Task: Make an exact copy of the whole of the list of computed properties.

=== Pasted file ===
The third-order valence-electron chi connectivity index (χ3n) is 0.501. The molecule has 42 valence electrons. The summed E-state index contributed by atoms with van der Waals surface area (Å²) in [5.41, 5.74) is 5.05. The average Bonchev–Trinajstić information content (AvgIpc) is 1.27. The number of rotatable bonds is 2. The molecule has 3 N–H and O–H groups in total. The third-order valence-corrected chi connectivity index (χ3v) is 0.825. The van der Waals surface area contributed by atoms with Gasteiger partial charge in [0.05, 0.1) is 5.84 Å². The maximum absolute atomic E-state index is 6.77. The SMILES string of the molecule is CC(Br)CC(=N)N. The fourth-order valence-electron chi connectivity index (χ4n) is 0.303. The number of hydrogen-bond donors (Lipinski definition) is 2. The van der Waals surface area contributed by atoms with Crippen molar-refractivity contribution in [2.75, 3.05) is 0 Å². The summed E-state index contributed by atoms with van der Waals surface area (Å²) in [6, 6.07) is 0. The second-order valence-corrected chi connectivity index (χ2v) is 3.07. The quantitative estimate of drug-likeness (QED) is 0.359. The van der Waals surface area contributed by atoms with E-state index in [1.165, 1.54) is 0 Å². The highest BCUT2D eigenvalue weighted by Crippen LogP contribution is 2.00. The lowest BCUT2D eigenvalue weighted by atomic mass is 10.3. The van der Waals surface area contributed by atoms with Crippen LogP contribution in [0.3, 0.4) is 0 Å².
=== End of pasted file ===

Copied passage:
The third-order valence-electron chi connectivity index (χ3n) is 0.501. The molecule has 42 valence electrons. The summed E-state index contributed by atoms with van der Waals surface area (Å²) in [5.41, 5.74) is 5.05. The average Bonchev–Trinajstić information content (AvgIpc) is 1.27. The number of rotatable bonds is 2. The molecule has 3 N–H and O–H groups in total. The third-order valence-corrected chi connectivity index (χ3v) is 0.825. The van der Waals surface area contributed by atoms with Gasteiger partial charge in [0.05, 0.1) is 5.84 Å². The maximum absolute atomic E-state index is 6.77. The SMILES string of the molecule is CC(Br)CC(=N)N. The fourth-order valence-electron chi connectivity index (χ4n) is 0.303. The number of hydrogen-bond donors (Lipinski definition) is 2. The van der Waals surface area contributed by atoms with Crippen molar-refractivity contribution in [2.75, 3.05) is 0 Å². The summed E-state index contributed by atoms with van der Waals surface area (Å²) in [6, 6.07) is 0. The second-order valence-corrected chi connectivity index (χ2v) is 3.07. The quantitative estimate of drug-likeness (QED) is 0.359. The van der Waals surface area contributed by atoms with E-state index in [1.165, 1.54) is 0 Å². The highest BCUT2D eigenvalue weighted by Crippen LogP contribution is 2.00. The lowest BCUT2D eigenvalue weighted by atomic mass is 10.3. The van der Waals surface area contributed by atoms with Crippen LogP contribution in [0.3, 0.4) is 0 Å².